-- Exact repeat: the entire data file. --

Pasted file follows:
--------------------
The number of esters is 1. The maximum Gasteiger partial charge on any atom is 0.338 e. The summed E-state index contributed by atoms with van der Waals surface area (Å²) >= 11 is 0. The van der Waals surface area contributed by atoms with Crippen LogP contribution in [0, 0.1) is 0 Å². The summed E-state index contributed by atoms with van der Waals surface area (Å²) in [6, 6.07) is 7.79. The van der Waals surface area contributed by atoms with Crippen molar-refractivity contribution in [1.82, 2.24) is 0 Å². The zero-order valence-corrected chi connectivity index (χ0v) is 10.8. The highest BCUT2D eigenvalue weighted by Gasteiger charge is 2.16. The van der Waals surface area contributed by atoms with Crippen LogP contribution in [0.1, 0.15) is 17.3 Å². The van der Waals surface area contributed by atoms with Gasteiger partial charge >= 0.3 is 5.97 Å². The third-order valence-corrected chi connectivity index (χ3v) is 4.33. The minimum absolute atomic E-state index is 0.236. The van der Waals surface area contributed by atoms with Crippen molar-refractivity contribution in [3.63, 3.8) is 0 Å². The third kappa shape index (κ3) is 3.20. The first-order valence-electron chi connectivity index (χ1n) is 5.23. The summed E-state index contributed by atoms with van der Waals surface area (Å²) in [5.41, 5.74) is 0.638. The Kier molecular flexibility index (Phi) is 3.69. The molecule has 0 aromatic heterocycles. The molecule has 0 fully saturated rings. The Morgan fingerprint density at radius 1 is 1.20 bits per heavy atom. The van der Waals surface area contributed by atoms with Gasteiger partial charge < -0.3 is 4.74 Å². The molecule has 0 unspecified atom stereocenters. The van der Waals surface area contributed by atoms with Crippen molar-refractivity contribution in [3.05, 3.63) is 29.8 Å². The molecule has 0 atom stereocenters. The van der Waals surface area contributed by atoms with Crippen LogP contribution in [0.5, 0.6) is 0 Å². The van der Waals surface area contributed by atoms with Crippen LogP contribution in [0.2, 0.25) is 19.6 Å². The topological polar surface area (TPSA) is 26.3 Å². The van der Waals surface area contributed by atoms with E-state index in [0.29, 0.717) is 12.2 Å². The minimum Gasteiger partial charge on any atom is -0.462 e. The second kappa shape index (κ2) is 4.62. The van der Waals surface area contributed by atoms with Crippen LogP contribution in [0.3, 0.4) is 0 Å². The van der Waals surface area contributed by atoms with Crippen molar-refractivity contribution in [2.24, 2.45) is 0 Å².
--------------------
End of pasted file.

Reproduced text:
The number of esters is 1. The maximum Gasteiger partial charge on any atom is 0.338 e. The summed E-state index contributed by atoms with van der Waals surface area (Å²) >= 11 is 0. The van der Waals surface area contributed by atoms with Crippen LogP contribution in [0, 0.1) is 0 Å². The summed E-state index contributed by atoms with van der Waals surface area (Å²) in [6, 6.07) is 7.79. The van der Waals surface area contributed by atoms with Crippen molar-refractivity contribution in [1.82, 2.24) is 0 Å². The zero-order valence-corrected chi connectivity index (χ0v) is 10.8. The highest BCUT2D eigenvalue weighted by Gasteiger charge is 2.16. The van der Waals surface area contributed by atoms with Crippen LogP contribution in [0.1, 0.15) is 17.3 Å². The van der Waals surface area contributed by atoms with Gasteiger partial charge >= 0.3 is 5.97 Å². The third-order valence-corrected chi connectivity index (χ3v) is 4.33. The minimum absolute atomic E-state index is 0.236. The van der Waals surface area contributed by atoms with Crippen molar-refractivity contribution in [3.63, 3.8) is 0 Å². The third kappa shape index (κ3) is 3.20. The first-order valence-electron chi connectivity index (χ1n) is 5.23. The summed E-state index contributed by atoms with van der Waals surface area (Å²) in [5.41, 5.74) is 0.638. The Kier molecular flexibility index (Phi) is 3.69. The molecule has 0 aromatic heterocycles. The molecule has 0 fully saturated rings. The Morgan fingerprint density at radius 1 is 1.20 bits per heavy atom. The van der Waals surface area contributed by atoms with Gasteiger partial charge < -0.3 is 4.74 Å². The molecule has 0 unspecified atom stereocenters. The van der Waals surface area contributed by atoms with Crippen molar-refractivity contribution in [3.05, 3.63) is 29.8 Å². The molecule has 0 atom stereocenters. The van der Waals surface area contributed by atoms with Crippen LogP contribution in [0.5, 0.6) is 0 Å². The van der Waals surface area contributed by atoms with Crippen LogP contribution in [0.2, 0.25) is 19.6 Å². The topological polar surface area (TPSA) is 26.3 Å². The van der Waals surface area contributed by atoms with E-state index in [0.29, 0.717) is 12.2 Å². The minimum Gasteiger partial charge on any atom is -0.462 e. The second kappa shape index (κ2) is 4.62. The van der Waals surface area contributed by atoms with Crippen LogP contribution in [0.3, 0.4) is 0 Å². The van der Waals surface area contributed by atoms with Crippen molar-refractivity contribution in [2.24, 2.45) is 0 Å².